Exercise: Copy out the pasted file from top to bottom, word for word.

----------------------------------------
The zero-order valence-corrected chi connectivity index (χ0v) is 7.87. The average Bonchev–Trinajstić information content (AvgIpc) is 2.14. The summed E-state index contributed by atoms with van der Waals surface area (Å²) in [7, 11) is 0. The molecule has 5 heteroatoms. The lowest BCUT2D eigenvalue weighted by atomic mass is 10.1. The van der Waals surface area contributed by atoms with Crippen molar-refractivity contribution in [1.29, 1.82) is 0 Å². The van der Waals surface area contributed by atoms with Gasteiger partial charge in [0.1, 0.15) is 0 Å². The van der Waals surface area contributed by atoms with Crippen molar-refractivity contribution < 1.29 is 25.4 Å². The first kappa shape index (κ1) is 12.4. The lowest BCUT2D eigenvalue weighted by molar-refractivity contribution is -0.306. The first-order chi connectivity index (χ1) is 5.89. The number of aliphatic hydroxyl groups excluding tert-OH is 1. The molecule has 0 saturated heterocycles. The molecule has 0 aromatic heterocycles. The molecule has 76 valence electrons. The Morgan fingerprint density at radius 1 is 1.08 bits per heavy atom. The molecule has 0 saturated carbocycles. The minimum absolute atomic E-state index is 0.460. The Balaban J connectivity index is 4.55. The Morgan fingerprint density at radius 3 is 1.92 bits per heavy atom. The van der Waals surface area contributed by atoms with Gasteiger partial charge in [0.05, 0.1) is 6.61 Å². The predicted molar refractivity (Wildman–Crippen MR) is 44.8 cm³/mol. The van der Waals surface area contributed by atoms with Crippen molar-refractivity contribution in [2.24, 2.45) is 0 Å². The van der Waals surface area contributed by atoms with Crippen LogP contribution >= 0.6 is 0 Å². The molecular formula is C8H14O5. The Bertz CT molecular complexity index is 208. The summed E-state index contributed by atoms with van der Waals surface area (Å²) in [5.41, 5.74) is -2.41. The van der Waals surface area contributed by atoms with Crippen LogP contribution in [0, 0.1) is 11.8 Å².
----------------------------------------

The zero-order valence-corrected chi connectivity index (χ0v) is 7.87. The average Bonchev–Trinajstić information content (AvgIpc) is 2.14. The summed E-state index contributed by atoms with van der Waals surface area (Å²) in [7, 11) is 0. The molecule has 5 heteroatoms. The lowest BCUT2D eigenvalue weighted by atomic mass is 10.1. The van der Waals surface area contributed by atoms with Crippen molar-refractivity contribution in [1.29, 1.82) is 0 Å². The van der Waals surface area contributed by atoms with Gasteiger partial charge in [0.1, 0.15) is 0 Å². The van der Waals surface area contributed by atoms with Crippen molar-refractivity contribution < 1.29 is 25.4 Å². The first kappa shape index (κ1) is 12.4. The lowest BCUT2D eigenvalue weighted by molar-refractivity contribution is -0.306. The first-order chi connectivity index (χ1) is 5.89. The number of aliphatic hydroxyl groups excluding tert-OH is 1. The molecule has 0 saturated heterocycles. The molecule has 0 aromatic heterocycles. The molecule has 76 valence electrons. The Morgan fingerprint density at radius 1 is 1.08 bits per heavy atom. The molecule has 0 saturated carbocycles. The minimum absolute atomic E-state index is 0.460. The Balaban J connectivity index is 4.55. The Morgan fingerprint density at radius 3 is 1.92 bits per heavy atom. The van der Waals surface area contributed by atoms with Gasteiger partial charge in [0.05, 0.1) is 6.61 Å². The predicted molar refractivity (Wildman–Crippen MR) is 44.8 cm³/mol. The van der Waals surface area contributed by atoms with Crippen molar-refractivity contribution in [2.24, 2.45) is 0 Å². The van der Waals surface area contributed by atoms with Crippen LogP contribution >= 0.6 is 0 Å². The molecular formula is C8H14O5. The Bertz CT molecular complexity index is 208. The summed E-state index contributed by atoms with van der Waals surface area (Å²) in [5.41, 5.74) is -2.41. The van der Waals surface area contributed by atoms with Crippen LogP contribution in [0, 0.1) is 11.8 Å².